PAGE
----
Fiber comes in two forms, and fiber-containing foods typically have both types in varying percentages. Soluble fiber dissolves in water and helps lower cholesterol. Insoluble fiber doesn’t dissolve in water but it does promote regularity and help prevent constipation.

Fiber has been credited with assisting in reducing the risk of heart disease, constipation, diverticular disease, diabetes, and colon cancer. To increase fiber intake, you should include more foods such as whole grains, fresh fruits and vegetables, legumes and beans, and nuts. The best way to get fiber is to eat high-fiber foods.

However, fiber supplements are available in many forms. Natural fiber powders, including psyllium and methylcellulose, are typically safe to take daily. However, you should discuss fiber supplement use with your healthcare provider before you start because they can interact with some medications.

Folic acid

Folic acid (aka folate, which is the form found in foods) is a B vitamin (B9) that is essential for producing white and red blood cells in the bone marrow, converting carbos into energy, and making DNA and RNA. It also is involved in the production of sperm and may reduce the risk of depression.

The foods that are the best source of folate include leafy greens (e.g., spinach, Swiss chard, mustard greens, collard greens, kale) as well as asparagus, oranges, pinto beans, lentils, pumpkin seeds, and sesame. If you choose a supplement (folic acid), look for methylfolate on the label. The recommended daily intake is 400 micrograms. 

Magnesium

This mineral is one of the busiest in the body, as it is involved in more than 300 enzyme systems that regulate a wide range of reactions in the body. Magnesium has a role in protein synthesis, muscle and nerve function, regulation of blood pressure, energy production, and blood sugar control, among others. It also plays a role in normal heart rhythm and the conduction of nerve impulses and muscle contractions.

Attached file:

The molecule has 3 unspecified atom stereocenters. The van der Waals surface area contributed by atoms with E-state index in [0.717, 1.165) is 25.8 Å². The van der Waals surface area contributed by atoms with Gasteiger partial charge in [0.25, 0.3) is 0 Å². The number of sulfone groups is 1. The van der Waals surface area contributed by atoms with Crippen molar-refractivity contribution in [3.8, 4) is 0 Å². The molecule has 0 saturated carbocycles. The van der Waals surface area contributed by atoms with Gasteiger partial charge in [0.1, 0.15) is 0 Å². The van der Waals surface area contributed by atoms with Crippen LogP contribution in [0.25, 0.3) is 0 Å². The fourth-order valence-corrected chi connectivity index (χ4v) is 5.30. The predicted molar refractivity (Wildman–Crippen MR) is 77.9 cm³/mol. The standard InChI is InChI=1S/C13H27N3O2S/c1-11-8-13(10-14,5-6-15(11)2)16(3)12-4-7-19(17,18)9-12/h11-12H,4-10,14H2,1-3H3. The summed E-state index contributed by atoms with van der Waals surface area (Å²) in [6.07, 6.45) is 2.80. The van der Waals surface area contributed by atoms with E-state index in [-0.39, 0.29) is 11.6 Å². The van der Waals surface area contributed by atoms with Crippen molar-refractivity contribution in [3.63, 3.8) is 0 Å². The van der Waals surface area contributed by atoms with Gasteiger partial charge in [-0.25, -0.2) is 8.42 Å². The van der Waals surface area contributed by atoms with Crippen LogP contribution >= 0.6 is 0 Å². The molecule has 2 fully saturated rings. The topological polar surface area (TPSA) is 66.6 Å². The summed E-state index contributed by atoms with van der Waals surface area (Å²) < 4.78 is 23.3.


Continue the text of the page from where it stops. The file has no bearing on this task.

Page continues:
Magnesium insufficiency is common, and groups most often affected are those with gastrointestinal problems, type 2 diabetes, alcohol dependence, or who are 50 or older. It’s not difficult to get the amounts necessary for optimal health if you select green leafy vegetables, legumes, nuts, seeds, and whole grains on a daily basis.

If, however, you choose to take a magnesium supplement, the forms that are best absorbed are aspartate, chloride, citrate, and lactate rather than oxide or sulfate.

Omega-3 fatty acids

When you see the words “omega-3 fatty acids,” you may immediately think of fatty fish such as tuna, salmon, and sardines. These and similar fish are the richest sources of this essential fatty acid. Omega-3s are credited with many health benefits, and a reduction in the risk of prostate cancer is one of them.

In a recent case-control study, investigators discovered why omega-3 fatty acids can lower the risk of prostate cancer: the fatty acids interfere with the activity of pro-cancer molecules called soluble intercellular adhesion molecule-1 (slCAM-1).

What other benefits have been bestowed upon omega-3s? How about reduction of inflammation, lowering of triglycerides and cholesterol, prevention of excessive blood clotting, helping prevent obesity, reduction in symptoms of depression, psychosis, and bipolar disorder, and enhancement of memory.

The American Heart Association recommends eating 7 ounces of fatty fish per week to get an adequate amount of the two main omega-3s, EPA and DHA (eicosapentaenoic acid and docosahexaenoic acid, respectively). However, if fish is not your game, then you can take fish oil supplements. An omega-3 supplement that provides approximately 1,080 mg EPA and 720 mg DHA daily in no more than three doses is suggested.

Probiotics

Beneficial bacteria, aka probiotics, play an essential role in supporting, promoting, and maintaining healthy immune function. In fact, the good and harmful bacteria in your gut form a precarious balance that makes up about 80 percent of your immune system. Therefore, you want this relationship to be harmonious as much as possible.

If the bacterial environment in your gut is out of balance, it can result in a variety of health issues, ranging from headaches and nutritional deficiencies to gastrointestinal problems, autoimmune disorders, depression, brain fog, and more. The secret is to keep the level of good bacteria up so it can counteract any ill effects of the harmful microorganisms.